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Re: computer with rootkit?
From: "Jamie Ivanov" <jamie.ivanov () gmail com>
Date: Thu, 29 Sep 2011 16:35:31 +0000

Clearly you don't have any experience with rootkits. If one were to get loaded from boot (bootkit) to initialize a 
driver or hook a driver, once the kernel SSDT gets modified your process list becomes inaccurate. You cannot perform 
*ANY* rootkit removal on an active system or your changes will be nullified by monitoring hooks.

You need an offline environment like the Hirens boot CD to load portable envoronment. Not only wipe the mbr but check 
loaded drivers at each runlevel then check local user and global registry startup points. Also a system file check to 
verify/replace modified system files. Then, and only then, you can even run your malware finders such as combofix, 
malwarebytes antimalware, and spybot s&d.

Repairing a rootkit infection is not that difficult. I've been reverse engineering them for years. Those who have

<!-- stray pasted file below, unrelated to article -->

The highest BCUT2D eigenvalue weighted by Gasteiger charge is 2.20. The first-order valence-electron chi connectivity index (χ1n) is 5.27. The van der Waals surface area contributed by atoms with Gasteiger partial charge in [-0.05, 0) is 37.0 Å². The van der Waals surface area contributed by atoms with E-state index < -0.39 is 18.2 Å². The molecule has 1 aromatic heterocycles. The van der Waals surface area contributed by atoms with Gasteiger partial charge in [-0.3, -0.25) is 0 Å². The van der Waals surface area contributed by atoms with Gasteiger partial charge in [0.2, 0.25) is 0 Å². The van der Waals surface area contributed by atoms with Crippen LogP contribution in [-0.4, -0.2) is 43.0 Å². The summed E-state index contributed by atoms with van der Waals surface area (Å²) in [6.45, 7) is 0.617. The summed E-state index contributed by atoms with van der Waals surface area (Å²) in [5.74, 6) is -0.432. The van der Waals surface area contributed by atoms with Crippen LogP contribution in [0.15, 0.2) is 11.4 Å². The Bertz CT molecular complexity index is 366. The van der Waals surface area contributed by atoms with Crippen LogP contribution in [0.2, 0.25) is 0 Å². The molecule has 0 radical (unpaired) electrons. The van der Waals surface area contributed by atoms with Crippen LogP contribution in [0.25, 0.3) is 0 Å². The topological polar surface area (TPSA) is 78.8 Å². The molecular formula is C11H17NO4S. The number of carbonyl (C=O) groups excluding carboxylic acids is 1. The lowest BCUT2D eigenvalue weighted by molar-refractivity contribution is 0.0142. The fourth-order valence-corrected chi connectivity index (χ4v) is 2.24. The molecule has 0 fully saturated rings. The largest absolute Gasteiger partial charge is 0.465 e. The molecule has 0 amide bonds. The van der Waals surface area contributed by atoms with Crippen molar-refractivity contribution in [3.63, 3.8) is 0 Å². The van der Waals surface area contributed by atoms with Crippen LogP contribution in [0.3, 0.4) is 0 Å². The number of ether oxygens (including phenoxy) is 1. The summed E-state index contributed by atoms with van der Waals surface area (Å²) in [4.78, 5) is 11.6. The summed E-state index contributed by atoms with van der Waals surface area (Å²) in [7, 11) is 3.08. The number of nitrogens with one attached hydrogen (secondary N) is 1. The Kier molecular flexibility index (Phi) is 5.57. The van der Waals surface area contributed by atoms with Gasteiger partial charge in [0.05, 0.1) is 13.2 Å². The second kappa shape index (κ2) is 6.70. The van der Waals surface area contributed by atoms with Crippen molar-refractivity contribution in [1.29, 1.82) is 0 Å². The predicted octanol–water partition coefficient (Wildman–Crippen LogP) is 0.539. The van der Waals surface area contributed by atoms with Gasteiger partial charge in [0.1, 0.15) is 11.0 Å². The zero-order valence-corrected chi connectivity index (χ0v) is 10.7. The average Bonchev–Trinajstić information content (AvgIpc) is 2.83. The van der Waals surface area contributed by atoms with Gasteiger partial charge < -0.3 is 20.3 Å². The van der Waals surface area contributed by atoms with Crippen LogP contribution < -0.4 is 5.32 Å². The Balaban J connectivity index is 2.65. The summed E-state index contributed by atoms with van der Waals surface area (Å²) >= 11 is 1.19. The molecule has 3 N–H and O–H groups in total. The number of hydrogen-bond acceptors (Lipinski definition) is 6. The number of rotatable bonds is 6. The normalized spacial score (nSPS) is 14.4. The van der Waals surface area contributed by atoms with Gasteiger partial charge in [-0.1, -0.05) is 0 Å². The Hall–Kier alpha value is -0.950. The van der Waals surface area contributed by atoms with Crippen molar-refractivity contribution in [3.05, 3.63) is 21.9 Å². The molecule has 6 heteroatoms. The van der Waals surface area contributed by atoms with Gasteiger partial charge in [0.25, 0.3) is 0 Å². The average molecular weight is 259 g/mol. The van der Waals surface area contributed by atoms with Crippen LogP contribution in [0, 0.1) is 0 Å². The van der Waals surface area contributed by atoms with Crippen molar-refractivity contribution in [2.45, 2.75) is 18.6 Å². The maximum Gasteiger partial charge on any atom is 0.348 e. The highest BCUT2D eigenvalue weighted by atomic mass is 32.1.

suggested a reinstall should be ashamed.
Jamie Ivanov / KC9LFD
Blackberry: 32DD619E
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-----Original Message-----
From: Brian Rogalski <brogalski () bkrservices com>
Sender: listbounce () securityfocus com
Date: Thu, 29 Sep 2011 07:01:20 
To: security basics<security-basics () securityfocus com>
Subject: RE: computer with rootkit?

There are a few things that you could try...

Use tools like process hacker, what's running, capture bat and regshot ...
Process explorer and process monitor can tell you what path and device
files are being used. Also look at the

(HKLM\currentversion\microsoft\windows\software\run) key in the registry
... most malicious program want to stay resident after a reboot... You can
use a tool called autoruns at well.

It looks like you may have a Kernel mode root kit. There is only so far
that those tools will take you .. To complete your process you are going
to have to dump the executable to a unaffected machine and perform more
behavioral analysis follow by code and memory forensics.

Hope that helps


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